? This was the first assertion of Parliamentary control over the treaty relations of the Company.
establish such rules of procedure and do such other things as might be found necessary for the administration of justice and the execution of the powers given by the charter. The court was declared to be at all times a court of record and a court of oyer and terminer and jail delivery in and for the town of Calcutta and factory of Fort William and the factories subordinate thereto. Its jurisdiction was declared to extend to all British subjects who should reside in the kingdoms or provinces of Bengal, Behar, and Orissa, or any of them, under the protection of the United Company. And it was to have 'full power and authority to hear and determine all complaints against any of His Majesty's subjects for crimes, misdemeanours, or oppressions, and also to entertain, hear, and determine any suits or actions whatsoever against any of His Majesty's subjects in Bengal, Behar, and Orissa, and any suit, action, or complaint against any person employed by or in the service of the Company or of any of His Majesty's subjects.
But on this jurisdiction two important limitations were imposed.
First, the court was not to be competent to hear or determine any indictment or information against the governor-general or any of his council for any offence, not being treason or felony , alleged to have been committed in Bengal, Behar, or Orissa. And the governor-general and members of his council were not to be liable to be arrested or imprisoned in any action, suit, or proceeding in the supreme court 2.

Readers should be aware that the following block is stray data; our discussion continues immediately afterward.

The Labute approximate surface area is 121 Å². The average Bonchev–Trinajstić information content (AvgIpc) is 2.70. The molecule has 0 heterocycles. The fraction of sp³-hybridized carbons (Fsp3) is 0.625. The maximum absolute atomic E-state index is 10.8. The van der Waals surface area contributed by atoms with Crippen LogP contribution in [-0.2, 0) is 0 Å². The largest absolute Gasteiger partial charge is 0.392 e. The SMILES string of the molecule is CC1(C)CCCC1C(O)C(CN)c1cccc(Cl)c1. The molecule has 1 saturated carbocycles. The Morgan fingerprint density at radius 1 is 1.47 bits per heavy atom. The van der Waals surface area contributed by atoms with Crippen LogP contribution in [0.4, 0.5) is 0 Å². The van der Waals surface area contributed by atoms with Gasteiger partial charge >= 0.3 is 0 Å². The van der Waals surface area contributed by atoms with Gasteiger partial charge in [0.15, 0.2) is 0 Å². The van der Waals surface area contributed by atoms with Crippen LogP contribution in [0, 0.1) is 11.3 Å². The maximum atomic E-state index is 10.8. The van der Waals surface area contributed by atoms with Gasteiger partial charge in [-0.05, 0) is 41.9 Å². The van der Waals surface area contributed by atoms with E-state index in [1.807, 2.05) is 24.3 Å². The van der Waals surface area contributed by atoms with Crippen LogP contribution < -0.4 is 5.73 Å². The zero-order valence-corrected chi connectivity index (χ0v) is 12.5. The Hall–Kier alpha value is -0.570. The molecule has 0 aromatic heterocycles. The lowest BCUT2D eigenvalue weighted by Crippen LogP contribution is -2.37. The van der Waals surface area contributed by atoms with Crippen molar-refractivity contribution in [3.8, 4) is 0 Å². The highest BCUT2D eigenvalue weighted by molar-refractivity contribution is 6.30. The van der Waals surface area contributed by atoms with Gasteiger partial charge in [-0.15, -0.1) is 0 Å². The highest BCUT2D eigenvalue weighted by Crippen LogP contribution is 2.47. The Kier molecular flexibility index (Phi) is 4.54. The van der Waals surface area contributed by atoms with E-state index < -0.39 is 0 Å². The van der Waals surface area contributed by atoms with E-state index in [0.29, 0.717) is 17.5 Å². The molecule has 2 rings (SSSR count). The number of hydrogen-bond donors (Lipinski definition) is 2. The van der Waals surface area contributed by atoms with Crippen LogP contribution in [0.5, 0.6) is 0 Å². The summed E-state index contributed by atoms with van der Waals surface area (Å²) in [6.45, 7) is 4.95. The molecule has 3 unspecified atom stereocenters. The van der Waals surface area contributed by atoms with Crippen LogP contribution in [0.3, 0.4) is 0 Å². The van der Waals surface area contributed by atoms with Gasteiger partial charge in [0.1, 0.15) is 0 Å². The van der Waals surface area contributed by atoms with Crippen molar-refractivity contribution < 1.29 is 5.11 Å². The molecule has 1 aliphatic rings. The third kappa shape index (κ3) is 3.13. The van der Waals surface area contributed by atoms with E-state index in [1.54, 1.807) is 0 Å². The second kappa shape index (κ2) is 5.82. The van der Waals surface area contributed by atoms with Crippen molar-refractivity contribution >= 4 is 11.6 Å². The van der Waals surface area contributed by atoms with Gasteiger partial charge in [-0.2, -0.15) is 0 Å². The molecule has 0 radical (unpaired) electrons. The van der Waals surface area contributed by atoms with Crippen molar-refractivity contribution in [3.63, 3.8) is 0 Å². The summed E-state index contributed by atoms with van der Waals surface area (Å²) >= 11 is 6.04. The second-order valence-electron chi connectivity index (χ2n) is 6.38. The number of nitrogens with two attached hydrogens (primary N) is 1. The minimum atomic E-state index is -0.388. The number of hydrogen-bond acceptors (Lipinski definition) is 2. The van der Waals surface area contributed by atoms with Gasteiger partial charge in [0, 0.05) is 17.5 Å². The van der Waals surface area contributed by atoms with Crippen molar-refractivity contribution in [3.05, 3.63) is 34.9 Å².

Then, with respect to proceedings in which natives of the country were concerned, it was provided that the court should hear and determine “any suits or actions whatsoever of any of His Majesty's subjects against any inhabitant of India residing in any of the said kingdoms or provinces of Bengal, Behar, or Orissa,' on any contract in writing where
· Could it then try the governor-general for treason or felony ?
? The saving appears to be limited to civil proceedings. It would exempt against arrest on mesne process.